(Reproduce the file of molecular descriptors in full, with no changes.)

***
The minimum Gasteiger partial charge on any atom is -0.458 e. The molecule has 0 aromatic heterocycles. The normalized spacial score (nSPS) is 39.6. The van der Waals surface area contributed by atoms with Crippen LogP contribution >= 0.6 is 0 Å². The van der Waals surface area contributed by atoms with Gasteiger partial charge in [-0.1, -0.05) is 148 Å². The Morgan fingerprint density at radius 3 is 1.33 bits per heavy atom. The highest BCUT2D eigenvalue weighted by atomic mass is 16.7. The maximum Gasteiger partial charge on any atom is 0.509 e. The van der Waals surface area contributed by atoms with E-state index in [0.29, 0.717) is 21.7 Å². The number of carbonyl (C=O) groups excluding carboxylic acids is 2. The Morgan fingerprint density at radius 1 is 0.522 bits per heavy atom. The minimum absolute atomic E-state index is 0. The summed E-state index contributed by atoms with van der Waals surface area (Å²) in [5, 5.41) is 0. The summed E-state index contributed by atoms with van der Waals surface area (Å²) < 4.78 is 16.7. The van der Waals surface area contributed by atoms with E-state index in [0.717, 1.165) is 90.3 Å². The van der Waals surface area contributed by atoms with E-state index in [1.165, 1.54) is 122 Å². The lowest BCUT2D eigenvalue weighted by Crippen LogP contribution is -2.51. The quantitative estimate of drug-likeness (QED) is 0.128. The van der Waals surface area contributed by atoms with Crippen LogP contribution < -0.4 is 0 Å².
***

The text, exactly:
The minimum Gasteiger partial charge on any atom is -0.458 e. The molecule has 0 aromatic heterocycles. The normalized spacial score (nSPS) is 39.6. The van der Waals surface area contributed by atoms with Crippen LogP contribution >= 0.6 is 0 Å². The van der Waals surface area contributed by atoms with Gasteiger partial charge in [-0.1, -0.05) is 148 Å². The Morgan fingerprint density at radius 3 is 1.33 bits per heavy atom. The highest BCUT2D eigenvalue weighted by atomic mass is 16.7. The maximum Gasteiger partial charge on any atom is 0.509 e. The van der Waals surface area contributed by atoms with E-state index in [0.29, 0.717) is 21.7 Å². The number of carbonyl (C=O) groups excluding carboxylic acids is 2. The Morgan fingerprint density at radius 1 is 0.522 bits per heavy atom. The minimum absolute atomic E-state index is 0. The summed E-state index contributed by atoms with van der Waals surface area (Å²) in [5, 5.41) is 0. The summed E-state index contributed by atoms with van der Waals surface area (Å²) < 4.78 is 16.7. The van der Waals surface area contributed by atoms with E-state index in [0.717, 1.165) is 90.3 Å². The van der Waals surface area contributed by atoms with E-state index in [1.165, 1.54) is 122 Å². The lowest BCUT2D eigenvalue weighted by Crippen LogP contribution is -2.51. The quantitative estimate of drug-likeness (QED) is 0.128. The van der Waals surface area contributed by atoms with Crippen LogP contribution < -0.4 is 0 Å².